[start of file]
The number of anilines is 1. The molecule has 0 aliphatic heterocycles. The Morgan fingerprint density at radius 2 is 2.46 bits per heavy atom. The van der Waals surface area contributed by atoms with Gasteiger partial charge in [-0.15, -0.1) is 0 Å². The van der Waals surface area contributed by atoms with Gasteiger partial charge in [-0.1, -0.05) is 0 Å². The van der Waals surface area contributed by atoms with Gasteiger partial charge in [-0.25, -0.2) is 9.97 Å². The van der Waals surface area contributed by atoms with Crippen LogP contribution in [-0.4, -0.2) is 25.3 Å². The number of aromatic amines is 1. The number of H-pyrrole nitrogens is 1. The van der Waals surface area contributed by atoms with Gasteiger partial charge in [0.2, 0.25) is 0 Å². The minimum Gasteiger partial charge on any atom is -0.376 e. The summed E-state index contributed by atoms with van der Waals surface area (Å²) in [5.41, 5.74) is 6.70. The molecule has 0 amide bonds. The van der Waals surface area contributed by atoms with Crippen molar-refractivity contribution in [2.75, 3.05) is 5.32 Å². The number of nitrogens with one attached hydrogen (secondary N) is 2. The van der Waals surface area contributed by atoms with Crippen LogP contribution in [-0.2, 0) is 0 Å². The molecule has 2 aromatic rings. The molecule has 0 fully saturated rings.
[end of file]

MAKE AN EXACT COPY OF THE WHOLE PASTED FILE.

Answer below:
The number of anilines is 1. The molecule has 0 aliphatic heterocycles. The Morgan fingerprint density at radius 2 is 2.46 bits per heavy atom. The van der Waals surface area contributed by atoms with Gasteiger partial charge in [-0.15, -0.1) is 0 Å². The van der Waals surface area contributed by atoms with Gasteiger partial charge in [-0.1, -0.05) is 0 Å². The van der Waals surface area contributed by atoms with Gasteiger partial charge in [-0.25, -0.2) is 9.97 Å². The van der Waals surface area contributed by atoms with Crippen LogP contribution in [-0.4, -0.2) is 25.3 Å². The number of aromatic amines is 1. The number of H-pyrrole nitrogens is 1. The van der Waals surface area contributed by atoms with Gasteiger partial charge in [0.2, 0.25) is 0 Å². The minimum Gasteiger partial charge on any atom is -0.376 e. The summed E-state index contributed by atoms with van der Waals surface area (Å²) in [5.41, 5.74) is 6.70. The molecule has 0 amide bonds. The van der Waals surface area contributed by atoms with Crippen molar-refractivity contribution in [2.75, 3.05) is 5.32 Å². The number of nitrogens with one attached hydrogen (secondary N) is 2. The van der Waals surface area contributed by atoms with Crippen LogP contribution in [-0.2, 0) is 0 Å². The molecule has 2 aromatic rings. The molecule has 0 fully saturated rings.